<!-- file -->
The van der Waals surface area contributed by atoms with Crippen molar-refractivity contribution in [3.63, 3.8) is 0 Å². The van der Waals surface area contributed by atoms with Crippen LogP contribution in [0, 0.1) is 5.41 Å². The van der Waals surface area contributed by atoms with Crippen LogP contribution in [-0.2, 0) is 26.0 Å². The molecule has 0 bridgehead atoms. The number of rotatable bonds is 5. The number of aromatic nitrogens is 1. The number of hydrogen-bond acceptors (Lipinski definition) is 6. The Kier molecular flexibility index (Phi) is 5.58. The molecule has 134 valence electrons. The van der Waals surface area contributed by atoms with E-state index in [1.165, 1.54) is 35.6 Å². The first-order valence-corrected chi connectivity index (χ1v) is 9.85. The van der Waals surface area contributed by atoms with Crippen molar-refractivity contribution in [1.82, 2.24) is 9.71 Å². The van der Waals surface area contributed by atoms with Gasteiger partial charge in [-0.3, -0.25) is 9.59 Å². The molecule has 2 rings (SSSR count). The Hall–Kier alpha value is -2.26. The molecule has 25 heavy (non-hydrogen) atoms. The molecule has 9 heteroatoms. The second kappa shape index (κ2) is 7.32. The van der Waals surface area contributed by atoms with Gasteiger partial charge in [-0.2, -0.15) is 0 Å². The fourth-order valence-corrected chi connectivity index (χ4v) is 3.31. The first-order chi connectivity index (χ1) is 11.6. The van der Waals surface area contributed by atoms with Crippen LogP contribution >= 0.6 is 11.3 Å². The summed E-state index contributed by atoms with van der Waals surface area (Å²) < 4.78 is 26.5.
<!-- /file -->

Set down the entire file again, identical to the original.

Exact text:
The van der Waals surface area contributed by atoms with Crippen molar-refractivity contribution in [3.63, 3.8) is 0 Å². The van der Waals surface area contributed by atoms with Crippen LogP contribution in [0, 0.1) is 5.41 Å². The van der Waals surface area contributed by atoms with Crippen LogP contribution in [-0.2, 0) is 26.0 Å². The molecule has 0 bridgehead atoms. The number of rotatable bonds is 5. The number of aromatic nitrogens is 1. The number of hydrogen-bond acceptors (Lipinski definition) is 6. The Kier molecular flexibility index (Phi) is 5.58. The molecule has 134 valence electrons. The van der Waals surface area contributed by atoms with E-state index in [1.165, 1.54) is 35.6 Å². The first-order valence-corrected chi connectivity index (χ1v) is 9.85. The van der Waals surface area contributed by atoms with Crippen molar-refractivity contribution in [1.82, 2.24) is 9.71 Å². The van der Waals surface area contributed by atoms with Gasteiger partial charge in [-0.3, -0.25) is 9.59 Å². The molecule has 2 rings (SSSR count). The Hall–Kier alpha value is -2.26. The molecule has 25 heavy (non-hydrogen) atoms. The molecule has 9 heteroatoms. The second kappa shape index (κ2) is 7.32. The van der Waals surface area contributed by atoms with Gasteiger partial charge in [-0.2, -0.15) is 0 Å². The fourth-order valence-corrected chi connectivity index (χ4v) is 3.31. The first-order chi connectivity index (χ1) is 11.6. The van der Waals surface area contributed by atoms with Crippen LogP contribution >= 0.6 is 11.3 Å². The summed E-state index contributed by atoms with van der Waals surface area (Å²) < 4.78 is 26.5.